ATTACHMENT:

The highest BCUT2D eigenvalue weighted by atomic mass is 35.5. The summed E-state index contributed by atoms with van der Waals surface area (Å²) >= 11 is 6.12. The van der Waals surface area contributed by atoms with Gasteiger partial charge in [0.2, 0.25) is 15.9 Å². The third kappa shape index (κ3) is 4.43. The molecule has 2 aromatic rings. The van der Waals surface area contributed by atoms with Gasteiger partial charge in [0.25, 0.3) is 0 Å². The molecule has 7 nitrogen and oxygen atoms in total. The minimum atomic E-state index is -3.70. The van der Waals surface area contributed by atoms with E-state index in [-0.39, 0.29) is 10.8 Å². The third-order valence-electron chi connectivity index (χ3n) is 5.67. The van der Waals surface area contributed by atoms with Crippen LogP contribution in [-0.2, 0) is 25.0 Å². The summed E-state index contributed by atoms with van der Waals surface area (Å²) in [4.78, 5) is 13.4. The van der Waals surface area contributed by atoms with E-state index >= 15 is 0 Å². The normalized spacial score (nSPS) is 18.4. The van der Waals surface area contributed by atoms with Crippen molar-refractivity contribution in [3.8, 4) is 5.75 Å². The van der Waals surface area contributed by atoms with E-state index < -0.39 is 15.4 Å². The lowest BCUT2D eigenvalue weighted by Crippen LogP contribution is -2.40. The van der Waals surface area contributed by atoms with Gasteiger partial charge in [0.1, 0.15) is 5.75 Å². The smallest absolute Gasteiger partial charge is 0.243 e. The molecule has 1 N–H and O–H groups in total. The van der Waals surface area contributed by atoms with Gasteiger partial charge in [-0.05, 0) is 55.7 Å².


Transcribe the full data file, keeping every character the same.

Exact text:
The highest BCUT2D eigenvalue weighted by atomic mass is 35.5. The summed E-state index contributed by atoms with van der Waals surface area (Å²) >= 11 is 6.12. The van der Waals surface area contributed by atoms with Gasteiger partial charge in [0.2, 0.25) is 15.9 Å². The third kappa shape index (κ3) is 4.43. The molecule has 2 aromatic rings. The van der Waals surface area contributed by atoms with Gasteiger partial charge in [0.25, 0.3) is 0 Å². The molecule has 7 nitrogen and oxygen atoms in total. The minimum atomic E-state index is -3.70. The van der Waals surface area contributed by atoms with E-state index in [-0.39, 0.29) is 10.8 Å². The third-order valence-electron chi connectivity index (χ3n) is 5.67. The van der Waals surface area contributed by atoms with Crippen LogP contribution in [-0.2, 0) is 25.0 Å². The summed E-state index contributed by atoms with van der Waals surface area (Å²) in [4.78, 5) is 13.4. The van der Waals surface area contributed by atoms with E-state index >= 15 is 0 Å². The normalized spacial score (nSPS) is 18.4. The van der Waals surface area contributed by atoms with Crippen molar-refractivity contribution in [3.8, 4) is 5.75 Å². The van der Waals surface area contributed by atoms with E-state index < -0.39 is 15.4 Å². The lowest BCUT2D eigenvalue weighted by Crippen LogP contribution is -2.40. The van der Waals surface area contributed by atoms with Gasteiger partial charge in [0.1, 0.15) is 5.75 Å². The smallest absolute Gasteiger partial charge is 0.243 e. The molecule has 1 N–H and O–H groups in total. The van der Waals surface area contributed by atoms with Gasteiger partial charge in [-0.05, 0) is 55.7 Å².